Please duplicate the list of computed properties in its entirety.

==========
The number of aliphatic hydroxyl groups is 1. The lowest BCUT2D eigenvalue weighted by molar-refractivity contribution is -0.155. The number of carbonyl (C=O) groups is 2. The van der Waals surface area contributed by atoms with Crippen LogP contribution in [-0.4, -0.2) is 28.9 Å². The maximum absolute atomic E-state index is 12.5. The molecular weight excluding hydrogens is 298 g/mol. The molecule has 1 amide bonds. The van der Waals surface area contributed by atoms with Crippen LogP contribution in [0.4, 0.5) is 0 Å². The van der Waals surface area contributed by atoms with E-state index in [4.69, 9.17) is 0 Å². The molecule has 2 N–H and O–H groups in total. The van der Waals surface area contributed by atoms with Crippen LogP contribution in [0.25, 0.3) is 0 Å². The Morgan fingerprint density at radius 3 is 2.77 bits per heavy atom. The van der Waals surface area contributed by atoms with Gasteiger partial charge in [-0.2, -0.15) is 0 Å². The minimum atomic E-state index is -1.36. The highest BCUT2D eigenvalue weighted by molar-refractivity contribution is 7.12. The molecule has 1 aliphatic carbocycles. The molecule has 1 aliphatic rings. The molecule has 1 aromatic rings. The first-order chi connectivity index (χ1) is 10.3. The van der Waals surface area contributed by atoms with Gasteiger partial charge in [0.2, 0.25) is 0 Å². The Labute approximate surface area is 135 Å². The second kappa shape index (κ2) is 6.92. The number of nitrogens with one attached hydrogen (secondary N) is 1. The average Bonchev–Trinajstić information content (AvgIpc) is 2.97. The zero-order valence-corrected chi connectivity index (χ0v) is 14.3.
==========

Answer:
The number of aliphatic hydroxyl groups is 1. The lowest BCUT2D eigenvalue weighted by molar-refractivity contribution is -0.155. The number of carbonyl (C=O) groups is 2. The van der Waals surface area contributed by atoms with Crippen LogP contribution in [-0.4, -0.2) is 28.9 Å². The maximum absolute atomic E-state index is 12.5. The molecular weight excluding hydrogens is 298 g/mol. The molecule has 1 amide bonds. The van der Waals surface area contributed by atoms with Crippen LogP contribution in [0.4, 0.5) is 0 Å². The van der Waals surface area contributed by atoms with E-state index in [4.69, 9.17) is 0 Å². The molecule has 2 N–H and O–H groups in total. The van der Waals surface area contributed by atoms with Crippen LogP contribution in [0.25, 0.3) is 0 Å². The Morgan fingerprint density at radius 3 is 2.77 bits per heavy atom. The van der Waals surface area contributed by atoms with Gasteiger partial charge in [-0.2, -0.15) is 0 Å². The minimum atomic E-state index is -1.36. The highest BCUT2D eigenvalue weighted by molar-refractivity contribution is 7.12. The molecule has 1 aliphatic carbocycles. The molecule has 1 aliphatic rings. The molecule has 1 aromatic rings. The first-order chi connectivity index (χ1) is 10.3. The van der Waals surface area contributed by atoms with Gasteiger partial charge in [0.2, 0.25) is 0 Å². The Labute approximate surface area is 135 Å². The second kappa shape index (κ2) is 6.92. The number of nitrogens with one attached hydrogen (secondary N) is 1. The average Bonchev–Trinajstić information content (AvgIpc) is 2.97. The zero-order valence-corrected chi connectivity index (χ0v) is 14.3.